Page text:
Poetry Drinking Game

Take a shot for each poet you've read! If you haven't had the pleasure, then click on the cover to purchase the book missing from your collection. Remember to drive and read responsibly! To read the full list of Drunk Lit Suggestions visit The Next Best Book Club blog.

Bang Ditto by Amber Tamblyn

From “Gene Diamonds” “She drank an entire bottle of tequila,/then ate the worm at the bottom.” This collection is a look inside the life of a young actress. It’s smart, trite, fun, thoughtful and maybe a little immature. Basically, it’s what everyone felt like in their 20s, only with better professional connections.

Heart’s Needle by W.D. Snodgrass

From “Returned to Frisco, 1946” “Served by women, free to get drunk or fight,/Free, if we chose, to blow in our back pay/On smart girls or trinkets, free to prowl all night/Down streets giddy with lights,/to sleep all day,” Snodgrass is said to be the father of confessional poetry, even though he hated the label. Like most confessional poets there is some mental illness, some obsession, some drugs, and some drinking. Not always the most lighthearted read, but every night out drinking has a few downers.

Drunk by Noon by Jennifer L. Knox

Just read the entire book. Every single page. And then get every other book that Jennifer L. Knox has written. Reading Knox’s poetry is kind of like being drunk, without the calories or the hangover.

Life Studies and For the Union Dead by Robert Lowell From Life Studies

From “To Delmore Schwartz” “ We drank and eyed/the chicken-hearted shadows of the world./Underseas fellows, nobly mad,/we talked away our friends.” A confessional poet, like Snodgrass, you’ll find a lot of darkness in Robert’s Lowell’s most famous collection, Life Studies. “To Delmore Schwartz” is one of several poems in the double feature book, the second half being For the Union Dead, that features alcohol, but this is a more light hearted read. The two poets used to be roommates and Lowell chose to give readers a glimpse into the life they led together. “The Drinker” from For the Union Dead is a more sobering look at the effects of alcohol.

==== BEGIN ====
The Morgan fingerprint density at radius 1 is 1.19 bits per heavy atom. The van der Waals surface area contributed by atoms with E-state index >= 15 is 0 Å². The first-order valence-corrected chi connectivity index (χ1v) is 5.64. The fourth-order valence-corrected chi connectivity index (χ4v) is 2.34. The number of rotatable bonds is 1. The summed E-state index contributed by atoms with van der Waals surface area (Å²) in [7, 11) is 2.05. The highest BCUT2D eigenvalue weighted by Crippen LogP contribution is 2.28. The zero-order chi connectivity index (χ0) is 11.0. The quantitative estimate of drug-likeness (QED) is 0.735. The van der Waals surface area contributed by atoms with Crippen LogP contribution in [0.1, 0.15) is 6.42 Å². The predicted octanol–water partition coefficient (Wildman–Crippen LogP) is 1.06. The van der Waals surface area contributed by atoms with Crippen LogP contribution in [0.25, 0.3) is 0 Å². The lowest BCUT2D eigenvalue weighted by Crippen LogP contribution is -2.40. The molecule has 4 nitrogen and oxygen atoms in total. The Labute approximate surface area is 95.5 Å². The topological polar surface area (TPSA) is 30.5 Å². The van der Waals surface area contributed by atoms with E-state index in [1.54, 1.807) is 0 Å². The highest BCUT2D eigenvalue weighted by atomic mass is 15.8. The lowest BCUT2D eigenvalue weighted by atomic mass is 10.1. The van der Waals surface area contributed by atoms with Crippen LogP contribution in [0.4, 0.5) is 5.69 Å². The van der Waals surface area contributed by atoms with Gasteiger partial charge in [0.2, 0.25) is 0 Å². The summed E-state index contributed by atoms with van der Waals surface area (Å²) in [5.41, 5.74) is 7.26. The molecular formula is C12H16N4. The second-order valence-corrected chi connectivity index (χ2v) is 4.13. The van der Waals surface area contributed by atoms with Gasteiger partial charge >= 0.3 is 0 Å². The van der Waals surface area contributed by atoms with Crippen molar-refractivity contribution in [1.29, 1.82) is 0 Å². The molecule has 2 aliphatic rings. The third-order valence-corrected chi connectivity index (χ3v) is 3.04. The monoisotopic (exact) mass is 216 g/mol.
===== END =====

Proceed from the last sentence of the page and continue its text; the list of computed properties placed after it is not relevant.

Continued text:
The Complete Poems by Anne Sexton

From “Barefoot” “Do you care for salami?/No. You’d rather not have a scotch?/No. You don’t really drink. You do/drink me.” From “Cigarettes and Whisky and Wild, Wild Women” “Do I not look in the mirror,/these days,/ and see a drunken rat avert her eyes?” Probably the most difficult poet on the list, Anne Sexton wrote bluntly about mental illness, abuse and sex. She also touched on the highs and lows of drinking. This is the poet you read the day after a binge for a touch of perspective.

The Collected Poems of Frank O’Hara by Frank O’Hara

From “Anxiety” “I have a drink,/it doesn’t help—far from it!/I/ feel worse. I can’t remember how/I felt, so perhaps I feel better.” If Anne Sexton is the morning after hangover cure, Frank O’Hara is the party. Often I feel like I’m sitting in a smoky lounge, people watching, nursing a drink and enjoying live jazz when I read O’Hara’s poems.

Maggot: Poems by Paul Muldoon

From “The Rowboat” “Every year he’d sunk/the old clinker-built rowboat/so it might again float./Every year he’d got drunk/as if he might once and for all write off/every year he’d sunk” Paul Muldoon is experimenting with form in Maggot, and at times the rhyming lines feel like the chant you would here in a dank pub or at a futbol game.

*Poetry Drinking Game Bonus Points*  Read Wallace Stevens, The Collected Poems, because he got into a drunken fight with Ernest Hemingway in Key West and broke his hand on Hemingway’s jaw.

Read Selected Poems: Summer Knowledge by Delmore Schwartz because he used to hang out and drink with writers like Robert Lowell, John Barryman and Saul Bellow, and he inspired musician Lou Reed.